When I tell people it is important to read fiction, I regularly get a reaction that sounds something like this - “I don’t have time to read stories. I need to gain something from what I read. I can’t even keep up with all the non-fiction I want to read so why waste time with fiction?” I understand this response as I once shared these sentiments, but I think this approach is shortsighted and misinformed.
Here are just a few reasons why reading fiction is so important:
Fiction helps us see life through the lens of story. Reading stories develops an ability to connect characters, timelines and themes. This is so important for believers because the Bible is a story. The Bible is the timeless, cosmic, redemption story of God.
When we only read non-fiction books our minds are trained to think in a linear, cause-and-effect way. The result is treating the Bible as an “if/then” book to be used, often with the intent of mining principles out of it, rather than seeing it as a story that includes us. As believers we are part of the story of God and it would serve us well to connect our story with the people, history and themes of the Bible. So when we read the story of David we see ourselves in his failures and triumphs; when we read the Gospels we remember the covenant to send a Messiah centuries earlier; and when we read Paul’s warnings to be on guard against deceptive philosophies we realize we are that community of faith, with the same tendencies to fall prey to selfish desires.
The poet Denise Levertov says that poetic story language is not “an examination of what happens but an immersion in what happens.” The Bible is not a life-management book or a collection of moral lessons but rather a story to be entered.
Fiction helps us see the complexity of the world. When we read fiction we experience the nuances of life and understand that the world is not black and white. Non-fiction books (especially pop-culture, self-help books) are often very black and white with little concern for the layers of complexity that is life. A wise old friend of mine once said “adolescents see the world in black and white…until they grow up and realize the world is a lot of gray.” This is not to say that the Gospel is relative, but that the world around us cannot be comprehended with simplistic naïveté. When reading The Great Gatsby you learn who Gatsby is and develop sympathy for him rather than making sweeping judgments as we can so easily do when we only see people one-dimensionally. Fiction reminds me to see people through the lens of grace.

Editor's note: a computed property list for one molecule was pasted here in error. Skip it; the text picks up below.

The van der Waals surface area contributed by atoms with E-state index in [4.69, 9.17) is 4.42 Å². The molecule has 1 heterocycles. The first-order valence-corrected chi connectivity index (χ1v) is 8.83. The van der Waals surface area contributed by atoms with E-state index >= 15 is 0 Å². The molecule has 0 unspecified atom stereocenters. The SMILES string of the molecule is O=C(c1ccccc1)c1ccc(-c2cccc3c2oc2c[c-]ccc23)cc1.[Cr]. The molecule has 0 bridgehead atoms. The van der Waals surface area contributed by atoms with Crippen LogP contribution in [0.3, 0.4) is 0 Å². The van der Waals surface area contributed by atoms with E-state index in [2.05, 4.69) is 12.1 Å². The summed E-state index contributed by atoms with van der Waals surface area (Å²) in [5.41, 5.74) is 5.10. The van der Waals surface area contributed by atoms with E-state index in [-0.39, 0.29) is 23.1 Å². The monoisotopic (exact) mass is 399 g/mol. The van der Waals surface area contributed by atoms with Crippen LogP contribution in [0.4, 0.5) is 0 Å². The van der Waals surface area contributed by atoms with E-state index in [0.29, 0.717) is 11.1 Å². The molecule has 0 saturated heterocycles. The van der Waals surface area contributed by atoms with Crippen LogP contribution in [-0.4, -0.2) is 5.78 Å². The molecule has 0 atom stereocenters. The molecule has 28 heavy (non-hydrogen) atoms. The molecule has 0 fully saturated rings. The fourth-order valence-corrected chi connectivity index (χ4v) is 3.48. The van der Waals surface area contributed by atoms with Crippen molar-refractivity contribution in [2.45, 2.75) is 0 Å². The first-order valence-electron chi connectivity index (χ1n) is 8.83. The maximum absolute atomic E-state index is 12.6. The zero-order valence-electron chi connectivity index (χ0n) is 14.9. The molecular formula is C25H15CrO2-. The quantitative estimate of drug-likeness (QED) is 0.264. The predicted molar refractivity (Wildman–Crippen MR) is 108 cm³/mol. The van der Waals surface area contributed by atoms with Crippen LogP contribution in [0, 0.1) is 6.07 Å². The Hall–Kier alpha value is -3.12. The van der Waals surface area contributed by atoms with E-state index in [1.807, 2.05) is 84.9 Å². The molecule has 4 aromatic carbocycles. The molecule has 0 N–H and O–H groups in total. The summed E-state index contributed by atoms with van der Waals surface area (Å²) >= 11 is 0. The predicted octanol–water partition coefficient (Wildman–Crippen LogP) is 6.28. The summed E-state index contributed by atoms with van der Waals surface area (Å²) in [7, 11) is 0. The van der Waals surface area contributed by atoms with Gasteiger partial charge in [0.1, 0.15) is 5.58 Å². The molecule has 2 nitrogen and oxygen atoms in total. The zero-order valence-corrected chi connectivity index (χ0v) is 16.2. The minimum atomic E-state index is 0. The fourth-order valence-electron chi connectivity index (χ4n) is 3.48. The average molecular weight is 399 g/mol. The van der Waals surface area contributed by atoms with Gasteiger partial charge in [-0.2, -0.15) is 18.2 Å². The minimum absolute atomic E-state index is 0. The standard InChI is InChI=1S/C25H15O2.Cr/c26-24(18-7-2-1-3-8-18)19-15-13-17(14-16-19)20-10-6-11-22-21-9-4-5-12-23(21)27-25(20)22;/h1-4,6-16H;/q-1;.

Fiction develops our imagination. The language of non-fiction books is not the same as a well-written novel. Non-fiction language is primarily the language of information, but to only engage the world on the level of information is to miss the beauty and profundity of that which isn’t “useful.” The beauty of relationships, creation and many of the ordinary aspects of life can easily be overlooked unless our eyes are trained to see beneath the first layer. The Bible has some facts and data but it is mostly jammed with poetry, song, prayer, narrative, metaphor and prophecy. To only read the Bible for information is to miss out on a significant portion of what God is saying through His Word. In the words of Susan Sontag (Against Interpretation), “We must learn to see more, hear more, feel more.”
Time is valuable and we shouldn’t waste it reading meaningless drivel, but I implore you to have a steady dose of fiction in your reading diet. Regardless of whether you are an avid reader or a meanderer, pick up a piece of fiction and enjoy the story.